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Philip Hammond scraps another George Osborne plan

A secondary annuity market is toast. 

By Julia Rampen

If the new Tory government hadn’t delivered enough two-fingered salutes to George Osborne, the Chancellor Philip Hammond has just gone and cancelled the market for secondary annuities. 

If you’re less than overwhelmed, let me explain.

Back in 2014, Osborne unveiled a surprise package of pensions reforms, declaring “no one will have to buy an annuity”. 

The new “pension freedoms” made it much easier for retiring workers to get access to the cash in their pension. Over 55s could choose between spending the money on whatever they wanted, or converting it into an annuity. This is effectively a deal where you are paid a certain income every year, for the rest of your life. 

This wasn’t just a bung to pensioners – annuity rates have been low in recent years, so retirees were getting less for their savings. For those with tiny pensions, it could make sense. But many in the consumer finance world felt the government was encouraging pensioners to act recklessly. 

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Then, in 2015, Osborne announced a secondary market in annuities. The idea behind it was that retirees who already had bought an annuity could sell it on for cash. 

This scheme was expected to launch in 2016, but it was delayed to 2017, and finally, Osborne’s successor has scrapped altogether.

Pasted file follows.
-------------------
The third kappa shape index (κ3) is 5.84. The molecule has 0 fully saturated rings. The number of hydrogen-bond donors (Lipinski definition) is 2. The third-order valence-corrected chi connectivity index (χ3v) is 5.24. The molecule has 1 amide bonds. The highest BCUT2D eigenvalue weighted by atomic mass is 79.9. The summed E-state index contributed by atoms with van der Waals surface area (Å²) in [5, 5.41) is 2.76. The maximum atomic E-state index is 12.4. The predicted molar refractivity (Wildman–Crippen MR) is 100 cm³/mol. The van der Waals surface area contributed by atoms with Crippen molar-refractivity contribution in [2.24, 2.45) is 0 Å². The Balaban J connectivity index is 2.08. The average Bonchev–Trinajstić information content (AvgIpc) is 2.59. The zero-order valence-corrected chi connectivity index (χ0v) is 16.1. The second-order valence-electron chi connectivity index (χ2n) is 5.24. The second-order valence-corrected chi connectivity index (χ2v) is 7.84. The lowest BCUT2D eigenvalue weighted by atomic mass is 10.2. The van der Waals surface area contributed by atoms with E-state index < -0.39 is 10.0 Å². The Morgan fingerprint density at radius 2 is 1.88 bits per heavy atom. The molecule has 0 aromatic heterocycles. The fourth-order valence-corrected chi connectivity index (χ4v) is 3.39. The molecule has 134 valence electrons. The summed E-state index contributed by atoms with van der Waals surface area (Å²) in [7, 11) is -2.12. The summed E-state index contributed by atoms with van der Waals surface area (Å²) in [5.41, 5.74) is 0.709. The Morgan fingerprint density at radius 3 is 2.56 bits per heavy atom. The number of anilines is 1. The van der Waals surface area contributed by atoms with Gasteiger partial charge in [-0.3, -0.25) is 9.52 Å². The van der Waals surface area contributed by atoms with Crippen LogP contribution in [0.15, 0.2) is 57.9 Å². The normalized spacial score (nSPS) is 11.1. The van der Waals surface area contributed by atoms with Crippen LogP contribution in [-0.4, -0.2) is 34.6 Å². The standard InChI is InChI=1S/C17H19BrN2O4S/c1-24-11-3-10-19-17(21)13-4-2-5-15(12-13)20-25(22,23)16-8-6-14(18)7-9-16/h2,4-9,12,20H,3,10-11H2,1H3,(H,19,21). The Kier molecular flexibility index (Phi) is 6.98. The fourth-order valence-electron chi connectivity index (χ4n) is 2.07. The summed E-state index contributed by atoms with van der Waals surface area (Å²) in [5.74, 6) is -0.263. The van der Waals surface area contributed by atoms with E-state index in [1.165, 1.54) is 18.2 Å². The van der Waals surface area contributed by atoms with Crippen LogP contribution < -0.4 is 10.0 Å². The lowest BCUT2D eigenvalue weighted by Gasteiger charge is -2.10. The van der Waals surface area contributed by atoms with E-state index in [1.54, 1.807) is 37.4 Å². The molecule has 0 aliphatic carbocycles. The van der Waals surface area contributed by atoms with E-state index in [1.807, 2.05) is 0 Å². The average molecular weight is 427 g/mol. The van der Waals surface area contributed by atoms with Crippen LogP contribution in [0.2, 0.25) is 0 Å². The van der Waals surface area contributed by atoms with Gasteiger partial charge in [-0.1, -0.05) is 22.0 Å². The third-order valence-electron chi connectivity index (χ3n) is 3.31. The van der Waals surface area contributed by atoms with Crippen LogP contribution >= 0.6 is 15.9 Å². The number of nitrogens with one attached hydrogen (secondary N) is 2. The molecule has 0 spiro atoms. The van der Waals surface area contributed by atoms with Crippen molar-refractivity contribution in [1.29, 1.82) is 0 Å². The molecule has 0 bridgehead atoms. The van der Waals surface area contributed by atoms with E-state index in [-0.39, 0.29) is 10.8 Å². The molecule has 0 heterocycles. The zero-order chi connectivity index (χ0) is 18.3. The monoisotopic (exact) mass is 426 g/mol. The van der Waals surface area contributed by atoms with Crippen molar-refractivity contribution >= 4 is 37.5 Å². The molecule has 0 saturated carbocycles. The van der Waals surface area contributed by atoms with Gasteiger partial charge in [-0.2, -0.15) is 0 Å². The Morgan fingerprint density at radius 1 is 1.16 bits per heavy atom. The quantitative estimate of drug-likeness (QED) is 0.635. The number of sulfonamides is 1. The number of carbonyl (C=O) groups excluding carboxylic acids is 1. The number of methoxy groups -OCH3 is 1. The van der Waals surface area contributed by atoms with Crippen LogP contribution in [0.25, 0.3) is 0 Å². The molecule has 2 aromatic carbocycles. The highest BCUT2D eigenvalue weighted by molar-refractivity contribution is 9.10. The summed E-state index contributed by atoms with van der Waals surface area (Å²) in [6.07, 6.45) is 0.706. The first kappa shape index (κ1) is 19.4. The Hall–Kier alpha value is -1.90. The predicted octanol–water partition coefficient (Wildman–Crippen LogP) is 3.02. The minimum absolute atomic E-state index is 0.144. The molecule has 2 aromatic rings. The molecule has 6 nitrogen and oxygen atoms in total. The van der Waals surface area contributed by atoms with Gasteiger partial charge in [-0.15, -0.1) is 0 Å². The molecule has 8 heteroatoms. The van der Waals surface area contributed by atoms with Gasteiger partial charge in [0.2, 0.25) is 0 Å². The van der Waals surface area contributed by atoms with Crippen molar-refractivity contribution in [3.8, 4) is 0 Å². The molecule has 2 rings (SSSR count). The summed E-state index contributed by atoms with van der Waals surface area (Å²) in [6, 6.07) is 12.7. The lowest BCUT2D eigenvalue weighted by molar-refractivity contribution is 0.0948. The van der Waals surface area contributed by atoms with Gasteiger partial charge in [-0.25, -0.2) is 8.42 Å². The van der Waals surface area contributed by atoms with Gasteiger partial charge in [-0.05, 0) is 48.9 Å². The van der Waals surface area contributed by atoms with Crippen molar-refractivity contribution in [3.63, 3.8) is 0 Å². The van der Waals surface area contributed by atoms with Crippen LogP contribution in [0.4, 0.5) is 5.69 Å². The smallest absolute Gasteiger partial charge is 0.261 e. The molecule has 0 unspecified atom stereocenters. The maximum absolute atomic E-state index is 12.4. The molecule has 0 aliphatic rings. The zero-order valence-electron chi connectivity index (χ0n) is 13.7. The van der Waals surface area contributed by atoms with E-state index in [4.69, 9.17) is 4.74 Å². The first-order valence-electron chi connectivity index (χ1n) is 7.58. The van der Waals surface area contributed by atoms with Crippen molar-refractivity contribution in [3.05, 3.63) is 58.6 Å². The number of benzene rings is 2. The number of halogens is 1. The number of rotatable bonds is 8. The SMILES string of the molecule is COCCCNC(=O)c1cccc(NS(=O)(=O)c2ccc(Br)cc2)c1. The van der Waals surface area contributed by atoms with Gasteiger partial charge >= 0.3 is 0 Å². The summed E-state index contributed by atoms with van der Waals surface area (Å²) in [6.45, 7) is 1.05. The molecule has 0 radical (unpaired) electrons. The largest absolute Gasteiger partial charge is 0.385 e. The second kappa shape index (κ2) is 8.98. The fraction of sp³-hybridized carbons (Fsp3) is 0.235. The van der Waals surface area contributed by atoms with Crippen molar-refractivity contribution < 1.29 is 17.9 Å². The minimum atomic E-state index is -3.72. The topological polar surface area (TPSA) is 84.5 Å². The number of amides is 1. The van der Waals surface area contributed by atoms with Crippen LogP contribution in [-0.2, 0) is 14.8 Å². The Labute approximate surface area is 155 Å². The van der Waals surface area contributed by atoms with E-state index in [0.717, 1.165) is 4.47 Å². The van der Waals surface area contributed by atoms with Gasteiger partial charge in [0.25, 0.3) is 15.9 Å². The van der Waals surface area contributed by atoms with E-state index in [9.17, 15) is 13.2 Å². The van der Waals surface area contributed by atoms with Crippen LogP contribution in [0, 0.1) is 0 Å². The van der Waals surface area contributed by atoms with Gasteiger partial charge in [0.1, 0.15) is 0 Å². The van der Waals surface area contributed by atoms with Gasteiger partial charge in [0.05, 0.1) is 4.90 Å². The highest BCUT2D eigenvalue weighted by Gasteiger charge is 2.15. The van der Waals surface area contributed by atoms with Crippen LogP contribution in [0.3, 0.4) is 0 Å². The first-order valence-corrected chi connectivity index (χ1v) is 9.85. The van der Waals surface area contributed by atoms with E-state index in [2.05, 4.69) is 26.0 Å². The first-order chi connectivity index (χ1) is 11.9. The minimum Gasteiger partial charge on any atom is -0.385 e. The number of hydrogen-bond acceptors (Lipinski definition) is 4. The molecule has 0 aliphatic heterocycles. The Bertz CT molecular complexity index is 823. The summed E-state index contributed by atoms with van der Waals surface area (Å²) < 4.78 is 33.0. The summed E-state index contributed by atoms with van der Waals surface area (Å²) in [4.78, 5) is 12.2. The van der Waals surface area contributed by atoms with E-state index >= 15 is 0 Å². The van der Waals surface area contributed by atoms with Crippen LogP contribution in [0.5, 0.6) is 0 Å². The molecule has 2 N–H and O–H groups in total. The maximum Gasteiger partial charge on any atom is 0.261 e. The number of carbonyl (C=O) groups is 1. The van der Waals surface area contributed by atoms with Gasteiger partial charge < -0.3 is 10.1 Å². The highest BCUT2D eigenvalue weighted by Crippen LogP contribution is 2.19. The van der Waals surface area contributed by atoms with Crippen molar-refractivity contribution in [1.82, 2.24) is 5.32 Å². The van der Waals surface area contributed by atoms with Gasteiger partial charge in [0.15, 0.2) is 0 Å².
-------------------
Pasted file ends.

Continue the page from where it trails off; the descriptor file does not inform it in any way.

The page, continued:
Simon Kirby, the Economic Secretary to the Treasury, said: “Allowing consumers to sell on their annuity income was always dependent on balancing the creation of an effective market with making sure consumers are properly protected.

“It has become clear that we cannot guarantee consumers will get good value for money in a market that is likely to be small and limited.

“Pursuing this policy in these circumstances would put consumers at risk – this is something that I am not prepared to do.”

Hammond has already distanced himself from Osborne’s flagship austerity plans and axed the deficit target.

While the former Chancellor may feel miffed at another part of his legacy being so quickly erased, this is nothing to what the pension fraudsters will experience right now. The elderly are already a favourite target of white collar criminals, and pension fraud tripled in the wake of the original pension freedoms (which, for now at least, remain untouched). Disappointment doesn’t cover it…

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